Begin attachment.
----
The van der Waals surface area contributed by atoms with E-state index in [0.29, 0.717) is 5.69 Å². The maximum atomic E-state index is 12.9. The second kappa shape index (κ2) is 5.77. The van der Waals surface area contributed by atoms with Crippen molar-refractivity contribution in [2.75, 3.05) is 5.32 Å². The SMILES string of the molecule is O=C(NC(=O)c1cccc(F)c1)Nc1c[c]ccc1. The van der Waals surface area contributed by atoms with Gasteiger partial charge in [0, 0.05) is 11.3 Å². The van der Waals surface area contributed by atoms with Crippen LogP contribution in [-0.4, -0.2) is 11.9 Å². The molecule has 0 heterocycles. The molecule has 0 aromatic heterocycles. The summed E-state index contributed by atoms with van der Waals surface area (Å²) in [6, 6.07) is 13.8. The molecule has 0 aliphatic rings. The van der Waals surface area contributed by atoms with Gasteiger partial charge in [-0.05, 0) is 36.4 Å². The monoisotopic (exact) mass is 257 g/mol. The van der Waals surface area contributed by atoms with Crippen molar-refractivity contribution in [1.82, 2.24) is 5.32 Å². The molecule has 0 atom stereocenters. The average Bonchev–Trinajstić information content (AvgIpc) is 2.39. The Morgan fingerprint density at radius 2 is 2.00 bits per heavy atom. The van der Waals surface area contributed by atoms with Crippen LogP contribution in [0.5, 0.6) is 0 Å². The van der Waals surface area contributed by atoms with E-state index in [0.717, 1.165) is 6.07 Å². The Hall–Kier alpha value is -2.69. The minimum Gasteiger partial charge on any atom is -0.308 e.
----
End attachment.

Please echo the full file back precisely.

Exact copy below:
The van der Waals surface area contributed by atoms with E-state index in [0.29, 0.717) is 5.69 Å². The maximum atomic E-state index is 12.9. The second kappa shape index (κ2) is 5.77. The van der Waals surface area contributed by atoms with Crippen molar-refractivity contribution in [2.75, 3.05) is 5.32 Å². The SMILES string of the molecule is O=C(NC(=O)c1cccc(F)c1)Nc1c[c]ccc1. The van der Waals surface area contributed by atoms with Gasteiger partial charge in [0, 0.05) is 11.3 Å². The van der Waals surface area contributed by atoms with Crippen LogP contribution in [-0.4, -0.2) is 11.9 Å². The molecule has 0 heterocycles. The molecule has 0 aromatic heterocycles. The summed E-state index contributed by atoms with van der Waals surface area (Å²) in [6, 6.07) is 13.8. The molecule has 0 aliphatic rings. The van der Waals surface area contributed by atoms with Gasteiger partial charge in [-0.05, 0) is 36.4 Å². The monoisotopic (exact) mass is 257 g/mol. The van der Waals surface area contributed by atoms with Crippen molar-refractivity contribution in [1.82, 2.24) is 5.32 Å². The molecule has 0 atom stereocenters. The average Bonchev–Trinajstić information content (AvgIpc) is 2.39. The Morgan fingerprint density at radius 2 is 2.00 bits per heavy atom. The van der Waals surface area contributed by atoms with Crippen LogP contribution in [0.5, 0.6) is 0 Å². The van der Waals surface area contributed by atoms with E-state index in [0.717, 1.165) is 6.07 Å². The Hall–Kier alpha value is -2.69. The minimum Gasteiger partial charge on any atom is -0.308 e.